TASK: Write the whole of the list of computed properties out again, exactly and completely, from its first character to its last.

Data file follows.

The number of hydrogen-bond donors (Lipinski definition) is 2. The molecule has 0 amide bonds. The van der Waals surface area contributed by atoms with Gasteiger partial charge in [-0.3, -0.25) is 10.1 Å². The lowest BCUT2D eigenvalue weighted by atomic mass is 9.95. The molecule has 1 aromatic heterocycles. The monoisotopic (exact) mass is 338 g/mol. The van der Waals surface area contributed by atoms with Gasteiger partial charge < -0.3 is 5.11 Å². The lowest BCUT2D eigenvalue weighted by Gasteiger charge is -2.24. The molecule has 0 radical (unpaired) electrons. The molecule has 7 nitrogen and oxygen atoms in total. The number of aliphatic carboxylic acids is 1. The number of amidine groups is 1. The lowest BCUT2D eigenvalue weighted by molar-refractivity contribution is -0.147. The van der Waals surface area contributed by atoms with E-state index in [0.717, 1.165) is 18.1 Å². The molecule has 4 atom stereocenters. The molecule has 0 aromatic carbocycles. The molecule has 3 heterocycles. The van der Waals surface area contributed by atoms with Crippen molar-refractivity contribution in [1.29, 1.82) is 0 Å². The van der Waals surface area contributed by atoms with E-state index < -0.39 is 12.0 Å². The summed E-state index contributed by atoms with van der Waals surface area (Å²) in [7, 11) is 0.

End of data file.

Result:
The number of hydrogen-bond donors (Lipinski definition) is 2. The molecule has 0 amide bonds. The van der Waals surface area contributed by atoms with Gasteiger partial charge in [-0.3, -0.25) is 10.1 Å². The lowest BCUT2D eigenvalue weighted by atomic mass is 9.95. The molecule has 1 aromatic heterocycles. The monoisotopic (exact) mass is 338 g/mol. The van der Waals surface area contributed by atoms with Gasteiger partial charge < -0.3 is 5.11 Å². The lowest BCUT2D eigenvalue weighted by Gasteiger charge is -2.24. The molecule has 0 radical (unpaired) electrons. The molecule has 7 nitrogen and oxygen atoms in total. The number of aliphatic carboxylic acids is 1. The number of amidine groups is 1. The lowest BCUT2D eigenvalue weighted by molar-refractivity contribution is -0.147. The van der Waals surface area contributed by atoms with E-state index in [0.717, 1.165) is 18.1 Å². The molecule has 4 atom stereocenters. The molecule has 0 aromatic carbocycles. The molecule has 3 heterocycles. The van der Waals surface area contributed by atoms with Crippen molar-refractivity contribution in [1.29, 1.82) is 0 Å². The van der Waals surface area contributed by atoms with E-state index < -0.39 is 12.0 Å². The summed E-state index contributed by atoms with van der Waals surface area (Å²) in [7, 11) is 0.